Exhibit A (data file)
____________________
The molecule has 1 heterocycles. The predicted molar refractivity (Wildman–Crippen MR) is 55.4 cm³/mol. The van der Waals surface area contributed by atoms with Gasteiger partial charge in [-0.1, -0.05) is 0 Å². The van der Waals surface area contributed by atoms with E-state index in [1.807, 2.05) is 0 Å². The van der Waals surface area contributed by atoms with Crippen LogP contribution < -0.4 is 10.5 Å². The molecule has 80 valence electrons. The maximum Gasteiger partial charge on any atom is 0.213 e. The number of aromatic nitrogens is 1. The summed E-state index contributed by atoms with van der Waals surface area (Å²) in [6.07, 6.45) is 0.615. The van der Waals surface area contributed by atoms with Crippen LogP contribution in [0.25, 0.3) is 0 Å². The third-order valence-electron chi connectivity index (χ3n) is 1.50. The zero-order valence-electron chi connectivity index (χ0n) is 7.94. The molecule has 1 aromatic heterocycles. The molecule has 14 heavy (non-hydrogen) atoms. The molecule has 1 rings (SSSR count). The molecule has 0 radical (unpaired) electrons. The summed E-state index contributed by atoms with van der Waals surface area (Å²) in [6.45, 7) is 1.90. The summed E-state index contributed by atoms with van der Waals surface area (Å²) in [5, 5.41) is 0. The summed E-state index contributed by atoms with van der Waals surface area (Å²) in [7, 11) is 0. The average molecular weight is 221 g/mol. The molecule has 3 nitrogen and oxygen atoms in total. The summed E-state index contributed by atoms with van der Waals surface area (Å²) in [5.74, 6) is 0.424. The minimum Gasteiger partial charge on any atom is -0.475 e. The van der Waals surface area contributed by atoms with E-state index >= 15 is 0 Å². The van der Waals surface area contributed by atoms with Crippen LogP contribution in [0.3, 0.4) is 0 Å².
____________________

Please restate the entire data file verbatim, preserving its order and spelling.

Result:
The molecule has 1 heterocycles. The predicted molar refractivity (Wildman–Crippen MR) is 55.4 cm³/mol. The van der Waals surface area contributed by atoms with Gasteiger partial charge in [-0.1, -0.05) is 0 Å². The van der Waals surface area contributed by atoms with E-state index in [1.807, 2.05) is 0 Å². The van der Waals surface area contributed by atoms with Crippen LogP contribution < -0.4 is 10.5 Å². The molecule has 80 valence electrons. The maximum Gasteiger partial charge on any atom is 0.213 e. The number of aromatic nitrogens is 1. The summed E-state index contributed by atoms with van der Waals surface area (Å²) in [6.07, 6.45) is 0.615. The van der Waals surface area contributed by atoms with Crippen LogP contribution in [0.25, 0.3) is 0 Å². The third-order valence-electron chi connectivity index (χ3n) is 1.50. The zero-order valence-electron chi connectivity index (χ0n) is 7.94. The molecule has 1 aromatic heterocycles. The molecule has 14 heavy (non-hydrogen) atoms. The molecule has 1 rings (SSSR count). The molecule has 0 radical (unpaired) electrons. The summed E-state index contributed by atoms with van der Waals surface area (Å²) in [6.45, 7) is 1.90. The summed E-state index contributed by atoms with van der Waals surface area (Å²) in [5, 5.41) is 0. The summed E-state index contributed by atoms with van der Waals surface area (Å²) in [7, 11) is 0. The average molecular weight is 221 g/mol. The molecule has 3 nitrogen and oxygen atoms in total. The summed E-state index contributed by atoms with van der Waals surface area (Å²) in [5.74, 6) is 0.424. The minimum Gasteiger partial charge on any atom is -0.475 e. The van der Waals surface area contributed by atoms with E-state index >= 15 is 0 Å². The van der Waals surface area contributed by atoms with Crippen LogP contribution in [0.3, 0.4) is 0 Å².